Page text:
Instructional Design Students and WordPress Learning Management System Experience
Should instructional Design students use a WordPress LMS to create their own courses? Will it help them in their careers and give them experiences that they may not get otherwise?
Instructional Design students are likely going to gain some experience with setting up their own courses throughout their studies. However, they may not gain the full experience of setting up a course on their own in an LMS that they can by creating courses on their own with a WordPress LMS.
Setting up a WordPress LMS will give an Instructional Design student the opportunity to get the full experience of building a course from scratch and learning some of the skills that are required by a WordPress web developer, course developer, course administrator, instructor, and student in a WordPress LMS course.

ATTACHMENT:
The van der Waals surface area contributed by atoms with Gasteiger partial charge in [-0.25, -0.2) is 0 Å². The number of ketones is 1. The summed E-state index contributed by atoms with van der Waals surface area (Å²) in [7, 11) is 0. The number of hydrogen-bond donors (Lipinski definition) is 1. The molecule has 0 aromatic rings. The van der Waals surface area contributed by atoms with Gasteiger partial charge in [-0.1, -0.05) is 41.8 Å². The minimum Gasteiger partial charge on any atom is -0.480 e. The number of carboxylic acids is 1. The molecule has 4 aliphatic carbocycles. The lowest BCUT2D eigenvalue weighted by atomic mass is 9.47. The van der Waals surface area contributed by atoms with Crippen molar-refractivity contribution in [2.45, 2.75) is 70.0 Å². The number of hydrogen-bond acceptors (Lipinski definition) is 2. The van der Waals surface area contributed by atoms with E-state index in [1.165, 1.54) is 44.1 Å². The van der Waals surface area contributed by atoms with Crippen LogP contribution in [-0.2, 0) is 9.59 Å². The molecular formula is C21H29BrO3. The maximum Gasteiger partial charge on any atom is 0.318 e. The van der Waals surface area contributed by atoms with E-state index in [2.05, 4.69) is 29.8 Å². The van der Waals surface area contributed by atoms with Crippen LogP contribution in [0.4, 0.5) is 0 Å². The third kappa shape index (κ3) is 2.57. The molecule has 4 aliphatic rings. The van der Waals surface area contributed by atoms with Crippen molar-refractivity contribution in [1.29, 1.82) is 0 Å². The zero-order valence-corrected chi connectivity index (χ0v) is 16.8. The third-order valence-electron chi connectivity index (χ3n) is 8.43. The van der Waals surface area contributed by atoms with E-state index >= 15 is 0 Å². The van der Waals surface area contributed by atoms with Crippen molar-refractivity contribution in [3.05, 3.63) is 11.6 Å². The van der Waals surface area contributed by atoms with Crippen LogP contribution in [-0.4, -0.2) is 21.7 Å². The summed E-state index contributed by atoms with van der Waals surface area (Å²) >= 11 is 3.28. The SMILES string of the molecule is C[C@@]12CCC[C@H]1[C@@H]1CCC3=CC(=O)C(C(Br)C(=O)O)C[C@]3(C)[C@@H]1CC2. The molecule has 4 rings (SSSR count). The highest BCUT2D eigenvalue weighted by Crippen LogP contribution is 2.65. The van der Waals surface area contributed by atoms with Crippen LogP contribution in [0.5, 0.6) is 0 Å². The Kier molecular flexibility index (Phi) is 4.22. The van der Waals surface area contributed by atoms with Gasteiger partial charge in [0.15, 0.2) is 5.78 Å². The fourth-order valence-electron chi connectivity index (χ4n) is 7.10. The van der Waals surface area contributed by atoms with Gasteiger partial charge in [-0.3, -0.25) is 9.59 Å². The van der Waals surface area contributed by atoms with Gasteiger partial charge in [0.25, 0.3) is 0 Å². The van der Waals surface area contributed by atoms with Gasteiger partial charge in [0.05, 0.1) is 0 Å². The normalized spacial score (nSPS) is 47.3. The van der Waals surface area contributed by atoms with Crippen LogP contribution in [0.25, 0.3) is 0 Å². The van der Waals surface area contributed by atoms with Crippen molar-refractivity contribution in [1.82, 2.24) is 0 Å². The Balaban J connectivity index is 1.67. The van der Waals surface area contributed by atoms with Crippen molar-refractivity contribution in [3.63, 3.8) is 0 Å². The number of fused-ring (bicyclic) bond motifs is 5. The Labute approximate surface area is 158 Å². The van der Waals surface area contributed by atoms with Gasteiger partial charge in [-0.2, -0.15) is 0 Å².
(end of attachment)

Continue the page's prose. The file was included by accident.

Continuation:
Most of the skills learned creating a course with a WordPress LMS will be transferable to real world instructional design jobs. Some of the skills will make the Instructional Design student more marketable for job opportunities.
One of the courses that I am taking towards my Master’s of Education in Instructional Design through the University of Massachusetts Boston has required me to develop an ePortfolio. It also required me to develop my own professional development plan and to choose a professional development learning path goal that I could complete during the course.